Whether via Netflix, Blockbuster (very slow on-demand :-)) or online via Internet, ODV is here to stay. It’s a given. I just want to get that out of the way.
In a way, I think TiVo should be thanked for pioneering the video appliance and the very easy to use UI. They helped introduced lots of people to watching videos on their own time, at their convenience, as opposed to the TV/cable network’s.
Once people see what TiVo can do for them, other uses pop up and the genie is out of the bottle. There are other related uses besides recording TV/cable/satellite shows. Such as automating, digitizing movies (going from manual, post office ship DVDs of Netflix, Blockbuster) to renting, buying videos on line, on demand. The video on demand usage has been known and attempted for a long time, going back to the early cable days.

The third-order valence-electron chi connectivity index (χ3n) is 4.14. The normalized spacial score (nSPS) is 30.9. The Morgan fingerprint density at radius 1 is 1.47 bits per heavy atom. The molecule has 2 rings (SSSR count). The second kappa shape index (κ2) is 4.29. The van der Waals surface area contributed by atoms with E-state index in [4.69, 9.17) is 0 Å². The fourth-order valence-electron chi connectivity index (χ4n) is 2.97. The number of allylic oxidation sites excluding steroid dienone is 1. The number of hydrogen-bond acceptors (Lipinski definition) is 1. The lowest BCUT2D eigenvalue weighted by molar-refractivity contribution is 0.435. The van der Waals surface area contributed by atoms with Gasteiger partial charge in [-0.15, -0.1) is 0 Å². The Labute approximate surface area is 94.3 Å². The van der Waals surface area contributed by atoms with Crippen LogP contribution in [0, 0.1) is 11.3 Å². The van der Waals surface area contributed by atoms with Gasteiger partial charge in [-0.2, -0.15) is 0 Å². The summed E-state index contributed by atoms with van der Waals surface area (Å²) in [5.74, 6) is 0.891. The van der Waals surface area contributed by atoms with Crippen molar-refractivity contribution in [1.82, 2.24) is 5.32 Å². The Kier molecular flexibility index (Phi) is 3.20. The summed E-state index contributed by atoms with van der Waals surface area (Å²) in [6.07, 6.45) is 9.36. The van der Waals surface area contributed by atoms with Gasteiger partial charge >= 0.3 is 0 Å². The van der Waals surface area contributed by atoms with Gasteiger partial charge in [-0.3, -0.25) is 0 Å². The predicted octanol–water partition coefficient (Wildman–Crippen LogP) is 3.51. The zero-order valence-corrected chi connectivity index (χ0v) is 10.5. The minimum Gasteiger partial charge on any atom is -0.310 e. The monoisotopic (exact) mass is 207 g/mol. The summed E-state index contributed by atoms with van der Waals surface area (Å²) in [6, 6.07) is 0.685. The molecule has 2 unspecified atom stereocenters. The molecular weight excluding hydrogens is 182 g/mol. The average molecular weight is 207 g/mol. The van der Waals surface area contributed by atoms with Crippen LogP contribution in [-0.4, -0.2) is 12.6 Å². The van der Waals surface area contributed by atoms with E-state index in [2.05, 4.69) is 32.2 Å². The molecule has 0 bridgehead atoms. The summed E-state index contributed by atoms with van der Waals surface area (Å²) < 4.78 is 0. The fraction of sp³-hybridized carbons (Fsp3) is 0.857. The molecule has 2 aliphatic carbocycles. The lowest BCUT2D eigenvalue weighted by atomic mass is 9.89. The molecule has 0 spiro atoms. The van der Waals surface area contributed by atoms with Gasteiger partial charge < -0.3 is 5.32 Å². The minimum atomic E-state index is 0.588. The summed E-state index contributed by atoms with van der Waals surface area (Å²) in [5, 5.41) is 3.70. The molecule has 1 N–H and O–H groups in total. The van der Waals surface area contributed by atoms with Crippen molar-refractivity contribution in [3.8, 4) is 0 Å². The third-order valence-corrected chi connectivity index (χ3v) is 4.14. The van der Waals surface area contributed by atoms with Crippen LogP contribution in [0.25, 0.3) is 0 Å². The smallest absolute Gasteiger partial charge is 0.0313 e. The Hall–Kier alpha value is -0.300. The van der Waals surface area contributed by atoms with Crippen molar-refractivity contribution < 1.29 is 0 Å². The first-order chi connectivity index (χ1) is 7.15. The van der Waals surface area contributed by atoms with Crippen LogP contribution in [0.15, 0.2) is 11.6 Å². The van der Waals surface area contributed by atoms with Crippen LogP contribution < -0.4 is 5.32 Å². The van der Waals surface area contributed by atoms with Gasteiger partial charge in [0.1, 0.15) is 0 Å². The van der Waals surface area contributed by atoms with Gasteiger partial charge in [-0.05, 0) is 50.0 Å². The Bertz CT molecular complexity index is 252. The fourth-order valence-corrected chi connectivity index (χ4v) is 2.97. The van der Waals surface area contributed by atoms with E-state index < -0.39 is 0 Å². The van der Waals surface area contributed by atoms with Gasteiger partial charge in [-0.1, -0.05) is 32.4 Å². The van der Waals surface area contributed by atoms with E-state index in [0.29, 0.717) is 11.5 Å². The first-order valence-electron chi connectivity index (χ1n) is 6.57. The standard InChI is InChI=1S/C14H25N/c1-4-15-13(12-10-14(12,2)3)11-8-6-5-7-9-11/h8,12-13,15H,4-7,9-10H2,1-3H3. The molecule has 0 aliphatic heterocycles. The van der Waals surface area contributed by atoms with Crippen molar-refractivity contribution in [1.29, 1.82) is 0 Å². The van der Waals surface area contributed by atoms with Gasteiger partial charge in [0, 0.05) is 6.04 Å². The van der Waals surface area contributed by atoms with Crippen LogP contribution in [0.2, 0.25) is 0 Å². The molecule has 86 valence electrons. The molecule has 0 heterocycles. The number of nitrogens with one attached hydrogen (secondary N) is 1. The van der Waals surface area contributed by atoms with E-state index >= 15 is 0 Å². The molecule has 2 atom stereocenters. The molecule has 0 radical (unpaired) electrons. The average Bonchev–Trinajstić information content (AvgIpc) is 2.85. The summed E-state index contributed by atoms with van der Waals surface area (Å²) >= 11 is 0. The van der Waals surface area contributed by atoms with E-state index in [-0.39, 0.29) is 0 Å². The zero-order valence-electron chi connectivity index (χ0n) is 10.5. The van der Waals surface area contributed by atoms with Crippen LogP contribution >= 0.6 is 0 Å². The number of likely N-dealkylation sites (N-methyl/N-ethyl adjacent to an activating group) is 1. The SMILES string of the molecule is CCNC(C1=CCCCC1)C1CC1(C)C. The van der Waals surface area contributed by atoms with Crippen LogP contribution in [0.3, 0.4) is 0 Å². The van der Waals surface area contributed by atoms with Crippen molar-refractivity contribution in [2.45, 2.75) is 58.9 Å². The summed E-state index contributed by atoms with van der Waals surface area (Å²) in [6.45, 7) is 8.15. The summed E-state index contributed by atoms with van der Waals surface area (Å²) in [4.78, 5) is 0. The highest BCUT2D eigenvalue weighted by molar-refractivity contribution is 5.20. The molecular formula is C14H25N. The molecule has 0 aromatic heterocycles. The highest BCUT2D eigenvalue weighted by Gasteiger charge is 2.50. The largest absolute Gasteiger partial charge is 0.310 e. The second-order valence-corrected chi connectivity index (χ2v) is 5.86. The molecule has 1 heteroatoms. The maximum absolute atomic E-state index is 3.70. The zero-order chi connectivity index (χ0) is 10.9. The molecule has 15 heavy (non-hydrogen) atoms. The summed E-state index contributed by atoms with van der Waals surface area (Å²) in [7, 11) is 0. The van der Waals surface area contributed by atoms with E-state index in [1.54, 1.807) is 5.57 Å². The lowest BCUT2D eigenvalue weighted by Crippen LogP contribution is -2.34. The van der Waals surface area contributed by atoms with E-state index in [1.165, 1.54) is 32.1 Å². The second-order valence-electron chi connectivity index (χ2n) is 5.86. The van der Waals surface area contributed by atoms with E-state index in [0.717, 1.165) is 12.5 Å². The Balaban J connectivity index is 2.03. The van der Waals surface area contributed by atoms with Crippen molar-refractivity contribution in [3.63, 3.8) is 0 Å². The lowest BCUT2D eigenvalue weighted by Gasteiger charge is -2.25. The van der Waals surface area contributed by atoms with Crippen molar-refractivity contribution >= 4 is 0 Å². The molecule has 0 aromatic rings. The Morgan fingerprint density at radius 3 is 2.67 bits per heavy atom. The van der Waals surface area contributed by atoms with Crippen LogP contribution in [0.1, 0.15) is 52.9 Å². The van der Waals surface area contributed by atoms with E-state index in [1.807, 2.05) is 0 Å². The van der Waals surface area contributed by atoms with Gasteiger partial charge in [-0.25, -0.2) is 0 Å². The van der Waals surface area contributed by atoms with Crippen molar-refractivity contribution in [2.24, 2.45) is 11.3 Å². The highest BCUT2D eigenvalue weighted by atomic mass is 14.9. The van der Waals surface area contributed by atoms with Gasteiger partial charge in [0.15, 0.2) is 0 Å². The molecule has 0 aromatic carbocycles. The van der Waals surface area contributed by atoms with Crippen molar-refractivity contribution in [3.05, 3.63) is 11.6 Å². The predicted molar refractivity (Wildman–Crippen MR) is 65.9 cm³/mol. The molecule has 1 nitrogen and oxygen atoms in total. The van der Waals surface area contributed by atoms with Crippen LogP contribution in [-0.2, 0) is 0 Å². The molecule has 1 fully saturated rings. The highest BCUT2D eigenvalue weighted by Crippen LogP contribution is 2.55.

Time Warner, back in the early 90’s partnered with SGI to do VOD at several location around the US. There were lots of technical hurdles that had to be solved before something like this can become a reality.
Recently, companies such as Akimbo, CinemaNow, Movielink, 2Wire (AT&T Uverse), OpenTV, ZillionTV, VUDU, Roku(Netflix, Amazon), AppleTV, etc… etc… all joined, some have failed, some are failing, others are….
As someone who worked at 2Wire and later at VUDU, I have some knowledge about what the companies were trying to do, and the issues they faced. I also worked at SGI during the Time Warner VOD trials were going (I was working on the XFS and IRIX 64 bit port projects).
Of course, the content owners – movie studios, TV networks, etc. — aren’t going to sit still and watch others make money off their work. So HULU and various other studios web sites were launched, offering streaming videos from their content library.
The competition in ODV is getting fierce! Good for consumers (yes, very confusing, but good to have choices!), but bad for these companies.